Under Pressure: Record Coach Firings in Top 5 Football Leagues


In the world of sports, it's no secret that the performance of managers—or head coaches—is evaluated based on a club’s overall sporting results, with the ultimate responsibility frequently falling on one person’s shoulders. However, the number of coaching changes of the clubs currently playing in the “Big Five” football leagues has reached new heights this season. With a total of 170 head coaches employed for at least one match, clubs on average have worked with 1.73 managers during the season, up 26% compared to last year. There is no doubt that the pressure to win is higher than ever before, making it a significant challenge to build long-term projects.

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Over the period of the last five seasons, the numbers are even more staggering: a total of 320 different head coaches (including temporary / interim roles) were employed by the 98 analysed “Big Five” clubs, with the total count rising to 455 if we count the employment of a coach by multiple clubs separately.  Looking at the breakdown by league, there are no significant differences between the five analysed leagues over the past five seasons – Serie A and Bundesliga teams have both employed 96 managers in total, followed by La Liga with 93, and the Premier League with 89. The “most stable” one was the French Ligue 1 where 81 managers had a mandate to turn their club’s fortune over the period in question. 

This season, the Premier League set a new record for managers employed, with a total of 42. While almost a quarter of them have been temporary / caretaker solutions, the remaining 33 permanent ones are also a big jump from last season’s comparable figure of 27. Moreover, 11 clubs have changed their head coach during the current season, four more than in any of the seasons of the last 5-year period.

The nature of the dismissals in the English top division is similarly interesting as most of the fired head coaches had long-term contracts, with clubs taking a financial hit rather than exercising patience. A prime example is Graham Potter, who signed a contract until 2026/27 back in September, but was sacked after only 31 matches in charge. Jesse March and Brendan Rodgers had contracts until 2025, while several other dismissed managers were originally tasked to lead their teams until at least the summer of 2024.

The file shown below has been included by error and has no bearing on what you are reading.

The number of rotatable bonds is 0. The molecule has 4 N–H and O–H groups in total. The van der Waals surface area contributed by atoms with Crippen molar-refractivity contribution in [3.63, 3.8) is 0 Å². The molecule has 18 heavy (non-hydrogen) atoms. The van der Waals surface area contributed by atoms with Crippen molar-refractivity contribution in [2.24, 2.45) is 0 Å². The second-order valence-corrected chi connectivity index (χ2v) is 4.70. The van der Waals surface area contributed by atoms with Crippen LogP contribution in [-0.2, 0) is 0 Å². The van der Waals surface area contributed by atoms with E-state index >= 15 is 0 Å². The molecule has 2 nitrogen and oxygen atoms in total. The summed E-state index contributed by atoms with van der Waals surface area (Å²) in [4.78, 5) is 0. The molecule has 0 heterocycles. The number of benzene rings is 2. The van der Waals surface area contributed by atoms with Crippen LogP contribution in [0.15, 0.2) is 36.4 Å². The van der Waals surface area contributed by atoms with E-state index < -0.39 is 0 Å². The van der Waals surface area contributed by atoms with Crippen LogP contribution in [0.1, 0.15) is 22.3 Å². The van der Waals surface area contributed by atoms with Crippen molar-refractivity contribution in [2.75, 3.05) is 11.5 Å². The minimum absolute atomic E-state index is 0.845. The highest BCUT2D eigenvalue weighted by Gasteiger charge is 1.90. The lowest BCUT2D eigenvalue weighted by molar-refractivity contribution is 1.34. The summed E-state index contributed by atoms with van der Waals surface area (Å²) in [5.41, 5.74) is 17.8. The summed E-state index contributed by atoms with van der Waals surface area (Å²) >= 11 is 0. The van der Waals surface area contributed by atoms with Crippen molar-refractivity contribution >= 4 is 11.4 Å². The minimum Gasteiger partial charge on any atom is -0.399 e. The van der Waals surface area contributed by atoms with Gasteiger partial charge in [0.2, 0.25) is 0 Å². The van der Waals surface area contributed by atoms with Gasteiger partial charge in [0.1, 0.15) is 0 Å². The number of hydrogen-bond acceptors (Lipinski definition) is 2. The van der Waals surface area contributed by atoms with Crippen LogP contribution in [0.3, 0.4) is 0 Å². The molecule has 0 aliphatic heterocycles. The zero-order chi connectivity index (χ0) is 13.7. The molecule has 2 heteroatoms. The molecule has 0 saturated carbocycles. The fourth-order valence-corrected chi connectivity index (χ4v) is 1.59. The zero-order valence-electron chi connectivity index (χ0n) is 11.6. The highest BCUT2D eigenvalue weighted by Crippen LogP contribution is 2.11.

Another phenomenon is to change the head coach more than one time over the season – outside of Chelsea FC, five other “Big Five” clubs have had three coaches during the season that can be considered permanent hires, with the total growing to 26 clubs if we include temporary roles. From the clubs’ perspective, the lack of results can explain the changes, while from the coaches’ point of view, frequent firings can make it difficult for them to establish themselves and their style of play with a team. The level of job security can also impact the attractiveness of certain clubs, as coaches could be more hesitant to take on a job with a team that has a history of firing coaches frequently.

A prime example of the ineffectiveness of such frequent changes are Elche CF, as the club’s fans have seen a total of six different coaches managing at least one match, including three with at least 50 days in charge. The results have remained the same though, as the club is already guaranteed a last-place finish with four matches left in the season. The case has been similar for Southampton FC and Leeds United FC, both struggling to create a “new manager bounce” after multiple changes.

The sacking of Julian Nagelsmann by FC Bayern München also serves as a striking example of the high level of pressure at the very top. Despite still being in contention for the UEFA Champions League and domestic cup, as well as sitting in the 2nd position in the league, the club’s board made the decision to dismiss Nagelsmann in March, citing their belief that he was not the right person for the job. While every situation is unique and the expectations are different at such a big club, the results since the change tell a cautionary tale of expectations for any new manager, with the club now eliminated from both the Champions League and the DFB Pokal, while leading the league only by one point with two rounds to go.